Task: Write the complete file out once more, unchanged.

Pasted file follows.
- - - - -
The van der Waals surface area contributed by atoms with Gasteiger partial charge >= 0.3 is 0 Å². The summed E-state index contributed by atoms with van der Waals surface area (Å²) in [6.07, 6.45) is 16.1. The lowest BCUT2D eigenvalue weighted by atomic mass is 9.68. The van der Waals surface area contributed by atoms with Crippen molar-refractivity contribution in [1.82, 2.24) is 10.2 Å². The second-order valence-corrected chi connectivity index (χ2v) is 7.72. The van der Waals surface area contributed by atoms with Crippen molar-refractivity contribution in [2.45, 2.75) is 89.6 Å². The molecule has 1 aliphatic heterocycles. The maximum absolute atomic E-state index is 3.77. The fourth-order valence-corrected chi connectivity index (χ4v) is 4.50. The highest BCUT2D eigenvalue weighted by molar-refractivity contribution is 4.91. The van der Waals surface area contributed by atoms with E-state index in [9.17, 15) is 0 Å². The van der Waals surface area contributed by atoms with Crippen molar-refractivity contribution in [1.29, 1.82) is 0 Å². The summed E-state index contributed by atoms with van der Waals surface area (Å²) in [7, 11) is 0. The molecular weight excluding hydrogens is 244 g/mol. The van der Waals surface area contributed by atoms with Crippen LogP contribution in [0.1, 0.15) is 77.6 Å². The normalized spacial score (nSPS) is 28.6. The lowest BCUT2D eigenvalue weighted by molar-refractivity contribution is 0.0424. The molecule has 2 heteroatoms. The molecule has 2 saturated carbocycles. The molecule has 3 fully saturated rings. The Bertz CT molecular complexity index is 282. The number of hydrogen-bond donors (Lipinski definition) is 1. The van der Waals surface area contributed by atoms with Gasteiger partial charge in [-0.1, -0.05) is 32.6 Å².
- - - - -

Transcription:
The van der Waals surface area contributed by atoms with Gasteiger partial charge >= 0.3 is 0 Å². The summed E-state index contributed by atoms with van der Waals surface area (Å²) in [6.07, 6.45) is 16.1. The lowest BCUT2D eigenvalue weighted by atomic mass is 9.68. The van der Waals surface area contributed by atoms with Crippen molar-refractivity contribution in [1.82, 2.24) is 10.2 Å². The second-order valence-corrected chi connectivity index (χ2v) is 7.72. The van der Waals surface area contributed by atoms with Crippen molar-refractivity contribution in [2.45, 2.75) is 89.6 Å². The molecule has 1 aliphatic heterocycles. The maximum absolute atomic E-state index is 3.77. The fourth-order valence-corrected chi connectivity index (χ4v) is 4.50. The highest BCUT2D eigenvalue weighted by molar-refractivity contribution is 4.91. The van der Waals surface area contributed by atoms with E-state index in [9.17, 15) is 0 Å². The van der Waals surface area contributed by atoms with Crippen molar-refractivity contribution in [1.29, 1.82) is 0 Å². The summed E-state index contributed by atoms with van der Waals surface area (Å²) in [7, 11) is 0. The molecular weight excluding hydrogens is 244 g/mol. The van der Waals surface area contributed by atoms with Crippen LogP contribution in [0.1, 0.15) is 77.6 Å². The normalized spacial score (nSPS) is 28.6. The lowest BCUT2D eigenvalue weighted by molar-refractivity contribution is 0.0424. The molecule has 2 heteroatoms. The molecule has 2 saturated carbocycles. The molecule has 3 fully saturated rings. The Bertz CT molecular complexity index is 282. The number of hydrogen-bond donors (Lipinski definition) is 1. The van der Waals surface area contributed by atoms with Gasteiger partial charge in [-0.1, -0.05) is 32.6 Å².